Introducing Madge: A Guest Post by A.E. Walnofer, Author of With Face Aflame

With Face aflame

I’m so pleased to welcome A. E. Walnofer to Linda’s Book Bag today. I love historical fiction and when I saw the fabulous cover of With Face Aflame, I simply had to ask A.E. Walnofer to explain a little more about her protagonist.

With Face Aflame is available for purchase here.

With Face Aflame

With Face aflame

Born with a red mark emblazoned across her face, seventeen-year-old Madge is lonely as she spends her days serving guests and cleaning rooms in the inn her father keeps.

One day, she meets an unusual minstrel in the marketplace. Moved by the beauty of his song and the odd shape of his body, she realizes she has made her first friend. But he must go on to the next town, leaving her behind. Soon after, while she herself is singing in the woods, she is startled by a chance meeting with a stranger there. Though the encounter leaves her horribly embarrassed, it proves she need not remain unnoticed and alone forever.

However, this new hope is shattered when she overhears a few quiet words that weren’t intended for her ears. Heartbroken and confused, she flees her home to join the minstrel and his companion, a crass juggler. As they travel earning their daily bread, Madge secretly seeks to rid herself of the mark upon her cheek, convinced that nothing else can heal her heart.

Set in England in 1681, With Face Aflame is the tale of a girl who risks everything in hopes of becoming the person she desperately wants to be.

Introducing Madge

A Guest Post by A. E. Walnofer

With Face aflame

Because Madge’s birthmark is central to her story, I felt it was important to portray it on the book’s cover. After deciding on the above image, I showed it to a number of friends, seeking their opinion. It surprised me how many people expressed that they were made uncomfortable by it. Perhaps discomforting is not what authors ought to strive for when deciding on their book’s cover, but I was actually quite glad about the reaction it was getting. We are constantly bombarded by images that are superficially perfected, to the point that very normal sights strike us as abnormal, and atypical yet healthy sights disconcert us. This negatively affects the way we see others and ourselves, causing dissatisfaction and alienation.

The body positive movement which has truly blossomed in the past decade or so is vital to the health of our society. With the development of technology, whether medical or digital, that can erase or at least alter every physical ‘imperfection’, it is easy for us to embrace and extol unrealistic standards and norms.

Pondering this, got me thinking about people in the past who had no chance to effectively modify their appearance. Thus, Madge was born. Her entire identity and self-perception are tied up in her facial complexion, but there is so much more to Madge than her birthmark! She knows this and desperately wants others to know it as well. Unfortunately, she thinks they never will until she rids herself of the mark. On her quest to accomplish this, she meets a number of people, all with their own valuable stories that affect her deeply.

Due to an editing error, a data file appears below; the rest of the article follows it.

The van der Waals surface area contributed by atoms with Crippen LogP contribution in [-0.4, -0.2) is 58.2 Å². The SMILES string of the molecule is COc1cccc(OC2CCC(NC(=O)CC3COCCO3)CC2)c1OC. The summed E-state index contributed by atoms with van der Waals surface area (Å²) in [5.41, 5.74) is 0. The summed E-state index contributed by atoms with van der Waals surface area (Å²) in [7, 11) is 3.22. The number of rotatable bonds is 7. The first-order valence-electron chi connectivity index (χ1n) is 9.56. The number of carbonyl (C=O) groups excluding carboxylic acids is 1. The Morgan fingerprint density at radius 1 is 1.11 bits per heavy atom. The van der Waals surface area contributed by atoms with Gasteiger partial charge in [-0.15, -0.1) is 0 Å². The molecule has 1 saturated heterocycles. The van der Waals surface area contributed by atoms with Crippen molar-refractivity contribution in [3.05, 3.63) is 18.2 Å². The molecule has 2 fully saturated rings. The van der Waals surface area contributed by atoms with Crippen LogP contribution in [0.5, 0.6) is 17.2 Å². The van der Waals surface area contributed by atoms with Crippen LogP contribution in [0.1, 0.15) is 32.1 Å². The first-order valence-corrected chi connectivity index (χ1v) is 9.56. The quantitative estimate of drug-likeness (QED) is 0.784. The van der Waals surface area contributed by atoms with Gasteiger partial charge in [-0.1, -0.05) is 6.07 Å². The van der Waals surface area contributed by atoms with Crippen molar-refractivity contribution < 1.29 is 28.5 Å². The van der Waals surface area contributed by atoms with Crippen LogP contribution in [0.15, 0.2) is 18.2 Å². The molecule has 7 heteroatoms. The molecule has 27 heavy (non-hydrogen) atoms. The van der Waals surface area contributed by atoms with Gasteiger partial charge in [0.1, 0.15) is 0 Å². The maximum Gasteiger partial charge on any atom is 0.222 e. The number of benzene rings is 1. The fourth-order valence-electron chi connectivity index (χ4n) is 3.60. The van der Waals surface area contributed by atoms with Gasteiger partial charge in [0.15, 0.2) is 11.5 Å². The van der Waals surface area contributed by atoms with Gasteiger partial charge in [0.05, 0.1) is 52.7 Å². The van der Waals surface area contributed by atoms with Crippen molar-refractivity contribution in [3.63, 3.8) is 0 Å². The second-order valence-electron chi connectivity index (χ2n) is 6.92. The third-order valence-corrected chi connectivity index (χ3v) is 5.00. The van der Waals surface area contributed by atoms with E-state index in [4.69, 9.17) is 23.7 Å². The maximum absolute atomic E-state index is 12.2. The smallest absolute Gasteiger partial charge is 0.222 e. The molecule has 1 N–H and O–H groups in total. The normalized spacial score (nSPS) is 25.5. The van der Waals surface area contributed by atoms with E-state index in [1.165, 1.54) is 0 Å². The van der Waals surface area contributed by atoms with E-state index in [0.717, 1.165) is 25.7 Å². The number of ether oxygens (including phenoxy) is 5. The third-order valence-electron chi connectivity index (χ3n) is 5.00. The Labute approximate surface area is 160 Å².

Often unusual-looking main characters in books are accused of witchcraft or clandestine sin. At no point in With Face Aflame is Madge dunked in a proving pond or tried by jury for stirring eyes of newt into a bubbling stew of dragon’s blood. Madge’s story resonates with the people of her day, as she discovers when she begins to allow herself to interact with them. Also, people today can relate to her in spite of the makeup, laser therapy and photoshop available to us.

It is my hope that anyone who reads the tale of Madge’s healing will be assured of their own worth and abilities. No matter what time period we were born in and regardless of how we look, we are all individuals, uniquely beautiful, intriguing and important.

(What wise words. I think Madge sounds a wonderful creation. Thank you for telling us more about her.)

About A.E. Walnofer

Aimee

A.E. Walnofer is the author of With Face Aflame, as well as another historical novel, A Girl Called Foote. She spends weekdays mobilizing the soft tissue and synovial joints of patients, and weekends typing out stories that are incessantly brewing inside her head. There are lots of these tales and she hopes to share many more of them with you in the future.

You can find out more by visiting A.E. Walnofer’s website. A.E. Walnofer has just joined Twitter @aewalnofer and you’ll also find her on Facebook.

7 thoughts on “Introducing Madge: A Guest Post by A.E. Walnofer, Author of With Face Aflame

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